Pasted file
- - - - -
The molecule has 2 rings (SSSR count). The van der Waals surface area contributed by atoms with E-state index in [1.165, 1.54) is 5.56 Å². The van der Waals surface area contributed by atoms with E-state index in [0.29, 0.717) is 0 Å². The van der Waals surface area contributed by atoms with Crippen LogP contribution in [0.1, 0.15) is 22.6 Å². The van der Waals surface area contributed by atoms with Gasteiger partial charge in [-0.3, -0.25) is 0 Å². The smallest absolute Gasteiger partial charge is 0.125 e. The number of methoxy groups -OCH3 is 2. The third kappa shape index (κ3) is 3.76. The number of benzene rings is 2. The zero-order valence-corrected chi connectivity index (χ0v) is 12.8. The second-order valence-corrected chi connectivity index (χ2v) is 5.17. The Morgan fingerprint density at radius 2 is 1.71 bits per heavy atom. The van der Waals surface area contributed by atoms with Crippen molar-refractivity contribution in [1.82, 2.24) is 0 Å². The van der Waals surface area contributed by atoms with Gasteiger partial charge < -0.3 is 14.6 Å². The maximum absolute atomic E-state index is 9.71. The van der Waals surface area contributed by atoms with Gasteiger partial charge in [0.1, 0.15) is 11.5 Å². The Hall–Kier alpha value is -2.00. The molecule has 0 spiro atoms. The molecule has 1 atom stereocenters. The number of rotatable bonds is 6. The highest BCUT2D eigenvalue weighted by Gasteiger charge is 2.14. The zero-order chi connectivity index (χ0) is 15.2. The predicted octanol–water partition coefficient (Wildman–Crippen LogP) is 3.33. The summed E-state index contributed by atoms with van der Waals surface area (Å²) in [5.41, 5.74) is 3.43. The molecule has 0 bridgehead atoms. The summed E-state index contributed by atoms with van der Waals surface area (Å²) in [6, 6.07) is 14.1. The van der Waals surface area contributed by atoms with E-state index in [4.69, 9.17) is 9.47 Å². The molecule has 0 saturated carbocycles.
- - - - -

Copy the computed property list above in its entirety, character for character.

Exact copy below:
The molecule has 2 rings (SSSR count). The van der Waals surface area contributed by atoms with E-state index in [1.165, 1.54) is 5.56 Å². The van der Waals surface area contributed by atoms with E-state index in [0.29, 0.717) is 0 Å². The van der Waals surface area contributed by atoms with Crippen LogP contribution in [0.1, 0.15) is 22.6 Å². The van der Waals surface area contributed by atoms with Gasteiger partial charge in [-0.3, -0.25) is 0 Å². The smallest absolute Gasteiger partial charge is 0.125 e. The number of methoxy groups -OCH3 is 2. The third kappa shape index (κ3) is 3.76. The number of benzene rings is 2. The zero-order valence-corrected chi connectivity index (χ0v) is 12.8. The second-order valence-corrected chi connectivity index (χ2v) is 5.17. The Morgan fingerprint density at radius 2 is 1.71 bits per heavy atom. The van der Waals surface area contributed by atoms with Crippen molar-refractivity contribution in [1.82, 2.24) is 0 Å². The van der Waals surface area contributed by atoms with Gasteiger partial charge < -0.3 is 14.6 Å². The maximum absolute atomic E-state index is 9.71. The van der Waals surface area contributed by atoms with Gasteiger partial charge in [0.1, 0.15) is 11.5 Å². The Hall–Kier alpha value is -2.00. The molecule has 0 spiro atoms. The molecule has 1 atom stereocenters. The number of rotatable bonds is 6. The highest BCUT2D eigenvalue weighted by Gasteiger charge is 2.14. The zero-order chi connectivity index (χ0) is 15.2. The predicted octanol–water partition coefficient (Wildman–Crippen LogP) is 3.33. The summed E-state index contributed by atoms with van der Waals surface area (Å²) in [5.41, 5.74) is 3.43. The molecule has 0 bridgehead atoms. The summed E-state index contributed by atoms with van der Waals surface area (Å²) in [6, 6.07) is 14.1. The van der Waals surface area contributed by atoms with E-state index in [4.69, 9.17) is 9.47 Å². The molecule has 0 saturated carbocycles.